All driving is dangerous. Fatalities have been recorded as slow as 20 kmph and seat belts are found to be most effective at low speeds.

Seat belts are designed to allow motion around the vehicle. They provide plenty of freedom without compromising on safety. They are designed to activate immediately should a car come to a sudden halt. After regular use, seat belts are comfortable. The fear of wearing a seat belt and getting trapped in a burning car or caught under water is highly unlikely.

Even so, you are much more likely to be knocked out and rendered unconscious if a seat belt is not used. Chances of escape are better when wearing a seat belt. One may be saved if he is thrown clear of a car in a collision. There has been instances in which it has been found that its 25 times chances more likely to be killed in a crash when thrown from a vehicle. The force of an impact can throw you 150 feet (46 meters), or 15 car lengths. Seat belts also prevent your head from forcefully contacting the windshield, which could result in spinal damage. It is impossible to prepare for crashes sometimes they happen by just batting an eyelid and the forces generated are enormous. One should not get offended or take it as a matter of ego when the driver or and other passenger ask the others to buckle up. Most people willingly use seat belts if someone only reminds them.

Specific information — Airbags

Are passive restraint devices hidden in the steering wheel or dashboard. They operate automatically, in the blink of an eye and do not obstruct driver visibility or reduce driver control. Activated by sensors located in the bumper and engine compartment. Sensors automatically activate in a frontal crash. Release nitrogen gas, which fills a nylon bag when activated. The bag inflates like a balloon to provide a cushion to passengers propelled forward by the force of impact. The bag used in conjunction with seat belts offer maximum safety. Initially designed for frontal crashes, and activate by the sudden impact of 12mph (19 kmph) or more. The availability of side-impact airbags now provide additional protection in side impact crashes. Although noisy during filling, they will not damage hearing. When the bag inflates, it can push a cigarette aside, but will not usually affect someone wearing eyeglasses. When deflated, a white powder will be seen. This is talc powder and non-toxic. Once an airbag is activated, it cannot be used again and must be replaced.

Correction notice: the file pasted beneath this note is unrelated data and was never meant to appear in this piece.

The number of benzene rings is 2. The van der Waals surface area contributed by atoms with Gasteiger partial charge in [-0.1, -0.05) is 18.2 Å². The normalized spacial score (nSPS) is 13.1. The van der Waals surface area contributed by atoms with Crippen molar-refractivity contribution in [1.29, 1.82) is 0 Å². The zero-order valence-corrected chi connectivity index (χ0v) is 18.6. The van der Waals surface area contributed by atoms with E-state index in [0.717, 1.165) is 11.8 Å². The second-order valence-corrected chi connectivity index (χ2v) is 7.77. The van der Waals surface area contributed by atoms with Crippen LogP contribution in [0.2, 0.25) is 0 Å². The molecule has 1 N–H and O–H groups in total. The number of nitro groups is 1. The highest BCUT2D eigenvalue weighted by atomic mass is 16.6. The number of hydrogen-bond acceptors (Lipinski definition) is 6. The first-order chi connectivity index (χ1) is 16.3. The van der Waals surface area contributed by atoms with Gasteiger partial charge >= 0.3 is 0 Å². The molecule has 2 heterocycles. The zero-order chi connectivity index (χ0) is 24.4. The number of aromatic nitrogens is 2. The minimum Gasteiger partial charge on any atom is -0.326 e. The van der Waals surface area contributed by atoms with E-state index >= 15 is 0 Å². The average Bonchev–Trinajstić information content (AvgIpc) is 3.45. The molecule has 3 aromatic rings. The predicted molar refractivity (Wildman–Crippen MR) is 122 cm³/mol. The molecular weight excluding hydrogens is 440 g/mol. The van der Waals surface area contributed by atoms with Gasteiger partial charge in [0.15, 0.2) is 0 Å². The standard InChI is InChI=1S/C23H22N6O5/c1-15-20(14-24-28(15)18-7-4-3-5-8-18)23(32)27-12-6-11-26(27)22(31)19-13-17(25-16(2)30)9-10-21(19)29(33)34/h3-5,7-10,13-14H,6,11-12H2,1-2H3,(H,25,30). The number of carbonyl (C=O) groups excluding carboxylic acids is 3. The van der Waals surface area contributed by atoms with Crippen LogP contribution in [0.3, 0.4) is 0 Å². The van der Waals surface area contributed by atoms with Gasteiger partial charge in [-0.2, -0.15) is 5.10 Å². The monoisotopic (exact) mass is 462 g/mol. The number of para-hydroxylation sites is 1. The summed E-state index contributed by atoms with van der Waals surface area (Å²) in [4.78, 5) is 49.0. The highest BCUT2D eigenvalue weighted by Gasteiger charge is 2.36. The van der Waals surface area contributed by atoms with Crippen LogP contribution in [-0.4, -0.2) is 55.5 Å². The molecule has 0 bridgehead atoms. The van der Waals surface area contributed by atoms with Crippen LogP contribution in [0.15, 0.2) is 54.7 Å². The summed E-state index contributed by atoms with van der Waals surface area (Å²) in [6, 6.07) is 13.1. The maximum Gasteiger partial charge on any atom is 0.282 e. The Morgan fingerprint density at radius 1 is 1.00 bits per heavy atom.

Airbags can cause severe injuries when they are deployed if one is not wearing a seat belt. The following can prevent injury. Position yourself at least 18 inches (0.5 metre) away from the airbag. Always wear your seat belt. Never hold pens, cups, cellular phones or other objects in your hands while driving, as these can come in forceful contact with your face by a deploying airbag. Drivers less than 5 feet and 1 inch (1.5 m) in height should consider either utilising an extender or turning off the airbag. Children less than 12 years of age should sit in the rear seat only.

Hoping this advice will be taken up more voluntarily rather than being forced and we would like to see more people happy and safe after a crash rather than in the hospital.

TUTU DHAWAN